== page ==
New Korean investment in an Estonian developer of clean energy technology is likely to be one of many innovative collaborations between firms from the two countries.
Already a major investor throughout much of emerging Europe, particularly Poland where its firms have been crucial to the country’s development as a key manufacturer of batteries for electric vehicles, South Korea has now cast its net further north, looking to the Baltic states for attractive opportunities.
This week, Estonian President Alar Karis was in the South Korean capital Seoul to open an Estonian embassy and business hub that he says is aimed at enhancing bilateral relations, introducing Koreans to the Estonian economic environment, and Estonia as a favourable investment destination.
The business hub will also support the entry of Estonian companies into the South Korean market.
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“As Northern Europe’s hub for knowledge and digital business, we are the gateway for the Koreans to Europe and the European Union market. I am delighted to open the Estonian embassy and business hub in Seoul to further strengthen our cooperation,” Karis said.
“The road to success across the whole gigantic area between the Baltic Sea and the Pacific Ocean lies in our resolute contribution to stability and security. Estonia and Korea, while distant geographically are very close in mindset. We have excellent relations. We share the same values—a rule-based international order, where each country has a right to determine its path,” he added.
As if to underline the point, Korea Shipbuilding and Offshore Engineering (KSOE), a member of HD Hyundai Group, this week announced investment worth 45 million euros in Elcogen, an Estonian developer of clean energy technology that delivers green hydrogen and emission-free electricity.
HD Hyundai’s investment follows an extensive period of testing the full range of technology available on the market, following which a research and development collaboration agreement was signed with Elcogen in January 2023, which was focused on further testing of Elcogen’s technology and development of systems.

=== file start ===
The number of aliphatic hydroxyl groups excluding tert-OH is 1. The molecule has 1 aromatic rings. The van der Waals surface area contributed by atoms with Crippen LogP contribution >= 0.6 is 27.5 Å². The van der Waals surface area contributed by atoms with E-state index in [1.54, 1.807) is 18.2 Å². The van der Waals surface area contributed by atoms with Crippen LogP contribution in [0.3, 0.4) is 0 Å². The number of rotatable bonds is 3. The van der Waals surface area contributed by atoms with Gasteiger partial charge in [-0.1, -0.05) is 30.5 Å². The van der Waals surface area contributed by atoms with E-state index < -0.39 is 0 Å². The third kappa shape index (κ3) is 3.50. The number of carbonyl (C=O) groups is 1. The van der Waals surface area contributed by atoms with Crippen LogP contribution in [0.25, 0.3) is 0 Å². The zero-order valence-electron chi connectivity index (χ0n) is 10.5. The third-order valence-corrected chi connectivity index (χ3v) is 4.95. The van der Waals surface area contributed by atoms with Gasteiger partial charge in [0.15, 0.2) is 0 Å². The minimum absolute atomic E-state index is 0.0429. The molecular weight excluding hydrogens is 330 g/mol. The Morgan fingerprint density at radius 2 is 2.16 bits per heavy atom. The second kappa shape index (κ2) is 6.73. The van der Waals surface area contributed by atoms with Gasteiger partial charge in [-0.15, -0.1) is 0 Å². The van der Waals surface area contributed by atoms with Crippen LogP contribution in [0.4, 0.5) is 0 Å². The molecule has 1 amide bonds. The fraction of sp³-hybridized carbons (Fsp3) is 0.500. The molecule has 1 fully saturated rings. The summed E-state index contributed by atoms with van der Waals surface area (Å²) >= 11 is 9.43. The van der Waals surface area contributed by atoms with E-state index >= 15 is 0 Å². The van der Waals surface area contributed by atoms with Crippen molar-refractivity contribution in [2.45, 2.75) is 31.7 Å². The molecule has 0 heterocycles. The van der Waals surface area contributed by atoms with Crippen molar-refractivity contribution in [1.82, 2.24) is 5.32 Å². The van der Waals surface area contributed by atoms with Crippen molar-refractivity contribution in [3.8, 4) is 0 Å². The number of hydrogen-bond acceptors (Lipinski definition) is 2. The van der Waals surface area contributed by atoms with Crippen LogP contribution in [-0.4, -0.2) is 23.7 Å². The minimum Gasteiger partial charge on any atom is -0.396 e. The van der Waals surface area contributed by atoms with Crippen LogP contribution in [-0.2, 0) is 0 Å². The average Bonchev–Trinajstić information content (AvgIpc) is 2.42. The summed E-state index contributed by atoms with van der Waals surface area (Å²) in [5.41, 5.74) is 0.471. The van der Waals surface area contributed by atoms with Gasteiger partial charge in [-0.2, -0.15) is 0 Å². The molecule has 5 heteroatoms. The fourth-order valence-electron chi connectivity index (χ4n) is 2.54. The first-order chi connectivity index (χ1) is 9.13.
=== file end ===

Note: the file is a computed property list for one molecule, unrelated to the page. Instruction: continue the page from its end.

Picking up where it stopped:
Following the investment, HD Hyundai and Elcogen say that they intend to further strengthen their collaboration with a focus on marine propulsion systems and stationary power generation based on Elcogen’s solid oxide fuel cell (SOFC) and green hydrogen production based Elcogen’s solid oxide electrolyser cell (SOEC) technology.
The world’s most advanced fuel cell tech
The investment will be used to expand Elcogen’s manufacturing capacity as it continues to build a new factory facility in Tallinn, the Estonian capital, with a manufacturing capacity of up to 360MW to meet increasing demand for its products.
KSOE and Elcogen also intend to work together to manufacture systems in South Korea, and further strengthen the companies collaboration in SOFC and SOEC technology.
“There is a huge amount of pressure for heavy industries to decarbonise and meet net zero targets, not least maritime transport. We are delighted that HD Hyundai has built upon our strategic partnership to invest directly into Elcogen, recognising the key role our proprietary Solid Oxide technology will have in leading the world to net zero, providing a clear and external validation of Elcogen,” said Enn Õunpuu, CEO of Elcogen.
HD Hyundai says it chose Elcogen’s SOFC and SOEC technology because of its flexibility to produce electrical energy from a variety of fuels such as hydrogen, natural gas, ammonia, methanol, and biofuel, as well as its suitability for ship engines and cogeneration as it is highly energy efficient and can use waste heat generated from high-temperature operation.
Elcogen’s tech is considered the most advanced among all fuel cells developed to date.
Founded in 2001, the firm has manufacturing facilities in Estonia and Finland that have served 160 customers in 30 countries.
Lessons from the Asian tigers
Earlier this year, a major report suggested that as they seek to move away from the ‘extended workbench’ model, the states of Central and Eastern Europe and the Baltics could learn from the experiences of the East Asian tiger economies, such as South Korea.
Since the early 2000s, the EU member states of Central and Eastern Europe (EU-CEE) have achieved impressive economic catch-up. However, the previously successful model of taking over labour-intensive production steps as an ‘extended workbench’ of Western corporations has reached its limits.
Combined with major structural changes such as decarbonisation and digitalisation, this means a new, innovation-based economic model is necessary. “Only then will these states be able to catch up with Western Europe in terms of productivity and living standards,” said Zuzana Zavarská, an economist at the Vienna Institute for International Economic Studies (wiiw) and co-author of the report.
“Taiwan and South Korea have shown how effective a well-designed strategic industrial policy can be. Even though there are many differences with the EU members of Central and Eastern Europe the success stories of East Asia offer valuable inspiration,” said Zavarská.
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